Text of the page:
Tuesday, 11 June 2013

DOCTOR WHO showrunner Steven Moffat: should he stay, or should he go?


Steven Moffat took over the running of Doctor Who from Russell T. Davies in 2010, and will have executive-produced approximately the same number of episodes by the end of series 8 next year. My guess is he'll vacate the 'throne' next year, with a successor taking up residence 2015's ninth series. But will the show miss him when he goes, or does it need a fresh creative direction pronto? Below are 5 reasons Steven Moffat's tenure has been a fantastic thing for Who over the past few years, but also 5 reasons it'll be a relief when he calls time on himself.

THE GOOD


1. Complex puzzles

Steven Moffat loves puzzles. He's one of those gifted writers who can think laterally, and has the power as showrunner to take this to fanciful extremes in his plots. His single episodes "The Girl in the Fireplace" and "Blink" were complex gems, but they're laughably simplistic compared to some of the acrobatic stories he's been telling since becoming showrunner. Now able to indulge himself over the course of many episodes, nay series, Moffat's tenure is characterised by their puzzle-box nature; from the true identity of bisexual adventurer River Song (whose story's also told out of order from our perspective), to this year's mystery with companion Clara seemingly reborn throughout time, Moffat is one of the few writers with the ambition and talent to tackle such things. Many writers would have a brain aneurysm coming up with a single amazing twist to a single episode. Doctor Who would be a great deal less interesting without him around.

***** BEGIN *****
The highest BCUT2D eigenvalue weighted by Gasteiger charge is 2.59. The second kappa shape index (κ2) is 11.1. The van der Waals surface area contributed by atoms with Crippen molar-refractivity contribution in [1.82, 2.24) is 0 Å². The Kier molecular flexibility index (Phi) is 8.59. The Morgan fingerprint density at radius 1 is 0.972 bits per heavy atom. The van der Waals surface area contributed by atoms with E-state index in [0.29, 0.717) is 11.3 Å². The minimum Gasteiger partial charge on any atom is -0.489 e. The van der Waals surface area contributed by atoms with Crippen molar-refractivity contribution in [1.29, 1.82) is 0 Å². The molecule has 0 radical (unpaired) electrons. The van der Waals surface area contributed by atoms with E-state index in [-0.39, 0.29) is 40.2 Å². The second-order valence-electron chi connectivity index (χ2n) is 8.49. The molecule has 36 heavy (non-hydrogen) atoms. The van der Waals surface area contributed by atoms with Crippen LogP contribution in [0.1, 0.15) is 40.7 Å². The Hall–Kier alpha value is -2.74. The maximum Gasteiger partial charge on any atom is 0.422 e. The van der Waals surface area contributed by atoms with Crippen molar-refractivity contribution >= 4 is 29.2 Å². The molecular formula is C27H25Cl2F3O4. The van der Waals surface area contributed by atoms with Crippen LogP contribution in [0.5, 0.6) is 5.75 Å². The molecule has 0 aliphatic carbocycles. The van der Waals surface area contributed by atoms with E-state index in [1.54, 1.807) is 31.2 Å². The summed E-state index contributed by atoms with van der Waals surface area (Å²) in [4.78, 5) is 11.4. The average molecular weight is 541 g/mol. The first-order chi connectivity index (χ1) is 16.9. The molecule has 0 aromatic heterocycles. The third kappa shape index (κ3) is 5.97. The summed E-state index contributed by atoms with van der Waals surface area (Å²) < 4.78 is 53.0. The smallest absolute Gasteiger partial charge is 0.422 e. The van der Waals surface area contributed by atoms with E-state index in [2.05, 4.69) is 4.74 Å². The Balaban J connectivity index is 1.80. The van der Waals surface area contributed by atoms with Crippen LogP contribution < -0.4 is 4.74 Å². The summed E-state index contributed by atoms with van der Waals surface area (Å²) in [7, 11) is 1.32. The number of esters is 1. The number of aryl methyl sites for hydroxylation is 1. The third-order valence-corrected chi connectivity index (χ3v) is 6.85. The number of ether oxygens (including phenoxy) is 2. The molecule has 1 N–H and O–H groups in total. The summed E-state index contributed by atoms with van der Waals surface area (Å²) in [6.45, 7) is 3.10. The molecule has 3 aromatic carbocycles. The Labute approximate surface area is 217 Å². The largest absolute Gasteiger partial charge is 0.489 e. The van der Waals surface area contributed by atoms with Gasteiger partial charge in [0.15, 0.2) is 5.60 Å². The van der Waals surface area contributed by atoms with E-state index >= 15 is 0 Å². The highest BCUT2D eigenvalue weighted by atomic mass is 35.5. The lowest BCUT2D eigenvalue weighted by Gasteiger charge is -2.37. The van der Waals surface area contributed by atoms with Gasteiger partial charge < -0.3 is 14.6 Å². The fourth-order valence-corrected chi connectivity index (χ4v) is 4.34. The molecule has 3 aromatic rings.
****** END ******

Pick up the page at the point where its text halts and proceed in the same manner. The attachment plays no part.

2. Imagination

I don't think there are many writers more imaginative working on Doctor Who (apart from whenever Neil Gaiman submits a script). Moffat's given us a smorgasbord of amazing villains and memorable visuals over the years; which have amazed, delighted, and scared us in equal measure. Even the sillier ones elicit a grin for their sheer audacity and cheesiness (the Statue of Liberty becoming a fanged monster). The show would be a less interesting place without him, which means a less interesting universe for The Doctor to explore.


3. Scope & Ambition

Series 5 saw a reduction in budget from the Russell T Davies yeas, but you'd never have guessed that was the case. It looked instantly better and less like a glorified kid's show. While there are obviously many factors involved in getting the look of a show right, and spending the money efficiently, it can't be a total coincidence that Doctor Who now looks world-class under Moffat's stewardship. Sure, it still has some naff moments and occasionally unconvincing special effects, but in general the whole look and tone of the show is immeasurably better and the CGI's reached a very acceptable standard. It's often the most impressive-looking space-based sci-fi show around, in my opinion.